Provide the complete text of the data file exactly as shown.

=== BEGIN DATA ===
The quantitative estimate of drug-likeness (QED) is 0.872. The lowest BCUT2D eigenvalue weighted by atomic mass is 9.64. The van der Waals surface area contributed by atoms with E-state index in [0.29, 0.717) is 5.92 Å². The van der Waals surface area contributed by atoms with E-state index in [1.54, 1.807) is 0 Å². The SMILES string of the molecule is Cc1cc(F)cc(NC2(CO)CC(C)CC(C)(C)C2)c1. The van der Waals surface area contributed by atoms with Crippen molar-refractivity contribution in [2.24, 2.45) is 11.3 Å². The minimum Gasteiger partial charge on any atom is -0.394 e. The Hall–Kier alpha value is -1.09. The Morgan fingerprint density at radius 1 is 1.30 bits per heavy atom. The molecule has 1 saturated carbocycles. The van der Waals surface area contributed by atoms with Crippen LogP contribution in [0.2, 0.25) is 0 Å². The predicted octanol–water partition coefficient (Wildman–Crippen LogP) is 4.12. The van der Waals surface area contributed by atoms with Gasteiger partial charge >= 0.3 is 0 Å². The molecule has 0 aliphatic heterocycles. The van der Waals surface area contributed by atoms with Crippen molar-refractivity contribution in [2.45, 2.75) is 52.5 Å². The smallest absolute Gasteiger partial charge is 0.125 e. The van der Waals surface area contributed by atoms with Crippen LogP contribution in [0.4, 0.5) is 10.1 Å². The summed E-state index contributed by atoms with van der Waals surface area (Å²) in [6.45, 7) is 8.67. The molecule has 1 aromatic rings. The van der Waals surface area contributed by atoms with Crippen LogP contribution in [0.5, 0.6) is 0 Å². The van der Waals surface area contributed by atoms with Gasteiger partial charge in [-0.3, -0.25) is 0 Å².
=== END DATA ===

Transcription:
The quantitative estimate of drug-likeness (QED) is 0.872. The lowest BCUT2D eigenvalue weighted by atomic mass is 9.64. The van der Waals surface area contributed by atoms with E-state index in [0.29, 0.717) is 5.92 Å². The van der Waals surface area contributed by atoms with E-state index in [1.54, 1.807) is 0 Å². The SMILES string of the molecule is Cc1cc(F)cc(NC2(CO)CC(C)CC(C)(C)C2)c1. The van der Waals surface area contributed by atoms with Crippen molar-refractivity contribution in [2.24, 2.45) is 11.3 Å². The minimum Gasteiger partial charge on any atom is -0.394 e. The Hall–Kier alpha value is -1.09. The Morgan fingerprint density at radius 1 is 1.30 bits per heavy atom. The molecule has 1 saturated carbocycles. The van der Waals surface area contributed by atoms with Crippen LogP contribution in [0.2, 0.25) is 0 Å². The predicted octanol–water partition coefficient (Wildman–Crippen LogP) is 4.12. The van der Waals surface area contributed by atoms with Gasteiger partial charge >= 0.3 is 0 Å². The molecule has 0 aliphatic heterocycles. The van der Waals surface area contributed by atoms with Crippen molar-refractivity contribution in [2.45, 2.75) is 52.5 Å². The smallest absolute Gasteiger partial charge is 0.125 e. The van der Waals surface area contributed by atoms with Crippen LogP contribution in [0.4, 0.5) is 10.1 Å². The summed E-state index contributed by atoms with van der Waals surface area (Å²) in [6.45, 7) is 8.67. The molecule has 1 aromatic rings. The van der Waals surface area contributed by atoms with Crippen LogP contribution in [0.5, 0.6) is 0 Å². The van der Waals surface area contributed by atoms with Gasteiger partial charge in [-0.3, -0.25) is 0 Å².